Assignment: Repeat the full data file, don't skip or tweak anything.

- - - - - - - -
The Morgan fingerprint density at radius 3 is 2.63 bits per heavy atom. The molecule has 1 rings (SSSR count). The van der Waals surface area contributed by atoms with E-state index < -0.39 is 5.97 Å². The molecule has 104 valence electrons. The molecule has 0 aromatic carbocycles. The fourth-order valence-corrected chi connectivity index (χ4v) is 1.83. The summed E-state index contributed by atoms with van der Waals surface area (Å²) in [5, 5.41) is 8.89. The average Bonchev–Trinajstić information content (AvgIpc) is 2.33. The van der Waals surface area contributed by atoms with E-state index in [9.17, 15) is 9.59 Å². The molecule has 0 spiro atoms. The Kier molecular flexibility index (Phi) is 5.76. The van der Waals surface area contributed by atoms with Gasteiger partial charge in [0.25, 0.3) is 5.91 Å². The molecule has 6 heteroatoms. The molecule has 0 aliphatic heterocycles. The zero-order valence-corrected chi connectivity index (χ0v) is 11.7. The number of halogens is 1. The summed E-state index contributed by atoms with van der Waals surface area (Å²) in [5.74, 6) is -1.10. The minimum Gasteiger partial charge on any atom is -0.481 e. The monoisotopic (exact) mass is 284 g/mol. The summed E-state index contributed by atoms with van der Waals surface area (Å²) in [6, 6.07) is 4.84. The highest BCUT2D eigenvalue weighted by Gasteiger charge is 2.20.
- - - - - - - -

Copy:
The Morgan fingerprint density at radius 3 is 2.63 bits per heavy atom. The molecule has 1 rings (SSSR count). The van der Waals surface area contributed by atoms with E-state index < -0.39 is 5.97 Å². The molecule has 104 valence electrons. The molecule has 0 aromatic carbocycles. The fourth-order valence-corrected chi connectivity index (χ4v) is 1.83. The summed E-state index contributed by atoms with van der Waals surface area (Å²) in [5, 5.41) is 8.89. The average Bonchev–Trinajstić information content (AvgIpc) is 2.33. The van der Waals surface area contributed by atoms with E-state index in [9.17, 15) is 9.59 Å². The molecule has 0 spiro atoms. The Kier molecular flexibility index (Phi) is 5.76. The van der Waals surface area contributed by atoms with Gasteiger partial charge in [0.25, 0.3) is 5.91 Å². The molecule has 6 heteroatoms. The molecule has 0 aliphatic heterocycles. The zero-order valence-corrected chi connectivity index (χ0v) is 11.7. The number of halogens is 1. The summed E-state index contributed by atoms with van der Waals surface area (Å²) in [5.74, 6) is -1.10. The minimum Gasteiger partial charge on any atom is -0.481 e. The monoisotopic (exact) mass is 284 g/mol. The summed E-state index contributed by atoms with van der Waals surface area (Å²) in [6, 6.07) is 4.84. The highest BCUT2D eigenvalue weighted by Gasteiger charge is 2.20.